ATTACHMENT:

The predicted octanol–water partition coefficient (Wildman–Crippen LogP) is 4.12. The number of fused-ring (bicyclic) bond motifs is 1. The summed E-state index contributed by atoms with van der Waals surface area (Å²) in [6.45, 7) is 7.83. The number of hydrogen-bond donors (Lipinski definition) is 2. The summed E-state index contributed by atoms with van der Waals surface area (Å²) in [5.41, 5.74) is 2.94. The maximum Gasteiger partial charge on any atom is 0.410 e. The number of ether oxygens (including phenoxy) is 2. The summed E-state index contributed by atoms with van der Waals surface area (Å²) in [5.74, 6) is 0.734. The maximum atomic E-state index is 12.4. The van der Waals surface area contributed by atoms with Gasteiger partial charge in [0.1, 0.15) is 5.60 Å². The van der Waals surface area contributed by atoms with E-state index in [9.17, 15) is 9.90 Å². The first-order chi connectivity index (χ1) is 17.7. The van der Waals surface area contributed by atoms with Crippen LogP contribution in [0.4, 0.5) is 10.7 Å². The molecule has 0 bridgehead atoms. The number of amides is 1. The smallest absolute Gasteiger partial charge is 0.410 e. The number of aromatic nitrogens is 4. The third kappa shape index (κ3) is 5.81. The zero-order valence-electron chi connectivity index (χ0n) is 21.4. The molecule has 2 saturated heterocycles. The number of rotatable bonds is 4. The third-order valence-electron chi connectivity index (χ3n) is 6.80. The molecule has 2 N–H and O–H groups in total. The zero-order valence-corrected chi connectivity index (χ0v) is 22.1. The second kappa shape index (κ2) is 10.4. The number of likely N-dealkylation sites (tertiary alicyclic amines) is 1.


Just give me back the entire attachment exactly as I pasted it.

The predicted octanol–water partition coefficient (Wildman–Crippen LogP) is 4.12. The number of fused-ring (bicyclic) bond motifs is 1. The summed E-state index contributed by atoms with van der Waals surface area (Å²) in [6.45, 7) is 7.83. The number of hydrogen-bond donors (Lipinski definition) is 2. The summed E-state index contributed by atoms with van der Waals surface area (Å²) in [5.41, 5.74) is 2.94. The maximum Gasteiger partial charge on any atom is 0.410 e. The number of ether oxygens (including phenoxy) is 2. The summed E-state index contributed by atoms with van der Waals surface area (Å²) in [5.74, 6) is 0.734. The maximum atomic E-state index is 12.4. The van der Waals surface area contributed by atoms with Gasteiger partial charge in [0.1, 0.15) is 5.60 Å². The van der Waals surface area contributed by atoms with E-state index in [9.17, 15) is 9.90 Å². The first-order chi connectivity index (χ1) is 17.7. The van der Waals surface area contributed by atoms with Crippen LogP contribution in [0.4, 0.5) is 10.7 Å². The molecule has 0 bridgehead atoms. The number of amides is 1. The smallest absolute Gasteiger partial charge is 0.410 e. The number of aromatic nitrogens is 4. The third kappa shape index (κ3) is 5.81. The zero-order valence-electron chi connectivity index (χ0n) is 21.4. The molecule has 2 saturated heterocycles. The number of rotatable bonds is 4. The third-order valence-electron chi connectivity index (χ3n) is 6.80. The molecule has 2 N–H and O–H groups in total. The zero-order valence-corrected chi connectivity index (χ0v) is 22.1. The second kappa shape index (κ2) is 10.4. The number of likely N-dealkylation sites (tertiary alicyclic amines) is 1.